Step Two of the Guidelines recognizes that certain patients, on initial presentation in the field, have normal physiology but have an anatomic injury that might require the highest level of care within the defined trauma system. The criteria pertaining to chest and extremity injury were modified. The “crushed, degloved, or mangled extremity” criterion was modified to include “pulseless” extremities after review of the literature and because vascular injury of the extremity might lead to significant morbidity and mortality, require a high level of specialized trauma care involving multiple medical specialties, and be present in the absence of a crushed, degloved, or mangled extremity.1,7 The “flail chest” criterion was modified to “chest wall instability or deformity (e.g., flail chest).” The report commented on how the Panel recognized that the field diagnosis of a flail chest is rare and that this criterion might be too restrictive, citing studies where flail chest was identified in 0.002% of patients and in 0.02% of patients with chest injuries.8–9 The Panel decided that the terminology “chest wall instability or deformity (e.g., flail chest)” more accurately describes what EMS providers are asked to identify in the field, and the broader terminology ensures that additional blunt trauma to the chest will be identified and the patient transported to the appropriate facility. The “All penetrating injuries to the head, neck, torso, and extremities proximal to the elbow and knee” criterion was slightly modified to read “elbow or knee.” Consequently, the “amputation proximal to wrist and ankle” criterion was slightly modified to read “wrist or ankle.”
The Panel recommended transport to a facility that provides the highest level of care within the defined trauma system if any of the following are identified:
All penetrating injuries to head, neck, torso, and extremities proximal to the elbow or knee;
Chest wall instability or deformity (e.g., flail chest);
Two or more proximal long-bone fractures;
Crushed, degloved, mangled, or pulseless extremity;
Amputation proximal to the wrist or ankle;
Open or depressed skull fractures; or
Step Three: Mechanism of Injury
An injured patient who does not meet Step One or Step Two should be evaluated in terms of mechanism of injury (MOI) to determine if the injury might be severe but occult. The “high-risk auto crash: intrusion >12 inches occupant site; >18 inches any site” criterion was modified to include roof intrusion. The report cites studies demonstrating the utility of MOI in decreasing the rate of undertriage compared to when physiologic and anatomic criterion were used alone, as well as MOI being an independent predictor of mortality and functional impairment of blunt trauma patients.10–12 The Panel decided to add “including roof” to the intrusion category because the 2006 guidelines did not convey clearly that vertical intrusion has the same implication for increased injury severity as horizontal intrusion.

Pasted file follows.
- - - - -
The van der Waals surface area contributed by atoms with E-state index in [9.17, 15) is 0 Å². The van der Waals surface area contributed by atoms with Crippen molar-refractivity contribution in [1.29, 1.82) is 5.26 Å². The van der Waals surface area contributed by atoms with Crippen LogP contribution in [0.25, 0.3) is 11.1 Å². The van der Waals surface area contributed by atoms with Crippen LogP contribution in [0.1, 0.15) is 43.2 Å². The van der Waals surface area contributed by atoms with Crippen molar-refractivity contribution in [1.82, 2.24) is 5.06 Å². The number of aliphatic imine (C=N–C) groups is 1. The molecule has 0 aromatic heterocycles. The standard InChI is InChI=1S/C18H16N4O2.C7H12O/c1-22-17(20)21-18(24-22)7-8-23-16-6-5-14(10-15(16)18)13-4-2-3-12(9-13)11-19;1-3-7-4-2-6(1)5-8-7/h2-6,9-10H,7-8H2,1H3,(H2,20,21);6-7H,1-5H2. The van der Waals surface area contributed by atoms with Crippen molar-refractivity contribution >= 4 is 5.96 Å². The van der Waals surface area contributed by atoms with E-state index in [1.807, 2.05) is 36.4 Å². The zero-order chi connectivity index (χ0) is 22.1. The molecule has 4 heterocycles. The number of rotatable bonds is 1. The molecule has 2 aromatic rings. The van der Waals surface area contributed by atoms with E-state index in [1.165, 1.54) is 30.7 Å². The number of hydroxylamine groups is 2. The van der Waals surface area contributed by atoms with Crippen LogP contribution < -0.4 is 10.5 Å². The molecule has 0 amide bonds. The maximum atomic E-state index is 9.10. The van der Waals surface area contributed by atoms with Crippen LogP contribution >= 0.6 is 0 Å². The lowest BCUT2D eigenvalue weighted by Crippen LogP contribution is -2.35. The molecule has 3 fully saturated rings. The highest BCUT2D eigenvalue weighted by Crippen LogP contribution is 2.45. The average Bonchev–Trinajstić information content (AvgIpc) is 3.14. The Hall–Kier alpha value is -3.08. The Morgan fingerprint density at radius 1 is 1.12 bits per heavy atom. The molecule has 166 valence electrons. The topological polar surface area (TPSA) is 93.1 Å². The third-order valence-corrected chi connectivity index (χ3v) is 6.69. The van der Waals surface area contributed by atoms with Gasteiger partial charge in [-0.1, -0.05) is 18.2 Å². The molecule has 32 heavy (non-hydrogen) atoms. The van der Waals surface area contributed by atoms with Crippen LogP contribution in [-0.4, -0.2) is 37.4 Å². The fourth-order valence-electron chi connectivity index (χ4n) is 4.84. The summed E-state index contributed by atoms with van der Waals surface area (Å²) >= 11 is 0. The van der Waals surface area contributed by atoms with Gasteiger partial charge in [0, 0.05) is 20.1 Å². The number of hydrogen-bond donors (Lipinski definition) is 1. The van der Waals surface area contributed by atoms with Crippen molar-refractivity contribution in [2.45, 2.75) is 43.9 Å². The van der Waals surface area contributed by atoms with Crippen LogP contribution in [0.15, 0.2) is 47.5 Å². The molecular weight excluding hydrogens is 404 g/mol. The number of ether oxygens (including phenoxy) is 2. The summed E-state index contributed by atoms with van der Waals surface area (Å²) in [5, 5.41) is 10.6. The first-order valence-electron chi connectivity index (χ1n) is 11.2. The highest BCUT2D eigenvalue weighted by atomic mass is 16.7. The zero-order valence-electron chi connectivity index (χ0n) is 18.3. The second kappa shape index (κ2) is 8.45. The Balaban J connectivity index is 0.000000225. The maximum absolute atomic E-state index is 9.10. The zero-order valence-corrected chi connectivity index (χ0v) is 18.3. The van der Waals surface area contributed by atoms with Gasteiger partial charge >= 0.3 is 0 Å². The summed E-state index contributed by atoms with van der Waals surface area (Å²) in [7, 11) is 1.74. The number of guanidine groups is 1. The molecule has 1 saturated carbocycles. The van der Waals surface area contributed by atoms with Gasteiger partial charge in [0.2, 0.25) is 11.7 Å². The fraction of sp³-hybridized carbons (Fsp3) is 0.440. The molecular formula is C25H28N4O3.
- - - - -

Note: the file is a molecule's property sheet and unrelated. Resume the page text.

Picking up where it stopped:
The Panel recommended transport to a trauma center if any of the following are identified:
○ Adults: >20 feet (one story = 10 feet)
○ Children: >10 feet or two to three times the height of the child
High-risk auto crash
○ Intrusion, including roof: >12 inches occupant site; >18 inches any site
○ Ejection (partial or complete) from automobile
○ Death in the same passenger compartment
Vehicle telemetry data consistent with a high risk for injury
Automobile versus pedestrian/bicyclist thrown, run over, or with significant (>20 mph) impact; or
Motorcycle crash >20 mph
Step Four: Special Considerations
In Step Four, EMS personnel must determine whether persons who have not met physiologic, anatomic, or mechanism steps have underlying conditions or comorbid factors that place them at higher risk of injury or that aid in identifying the seriously injured patient. Persons who meet Step Four criteria might require trauma center care. In Step Four, the criteria for older adults and anticoagulation were modified, and the criteria for end stage renal disease requiring dialysis and time-sensitive extremity injury were removed.
The “Older adults” criterion was modified to include statements that recognize that a SBP <110 might represent shock after age 65 and that low-impact mechanisms might result in severe injury. The report commented on a retrospective chart review noting an increase in mortality of geriatric patients (aged ≥65 years) presenting to a Level I trauma center with SBP <110mmHg as well as a study finding that occult hypotension being present in 42% of patients with “normal” vital signs.13–14 In addition, the Panel reviewed literature that indicated that older adults might be severely injured in low-energy events such as ground level falls. The report cited a study indicating that ground level falls accounted for 34.6% of deaths in patients ≥65 years of age, and another study of 57,302 patients with ground level falls demonstrating higher rates of intracranial injury and in-hospital mortality among adults aged ≥70 years of age.15–16 The changes made to Step Four regarding older adults reflects the Panels view on strengthening the criteria in the context of the latest literature.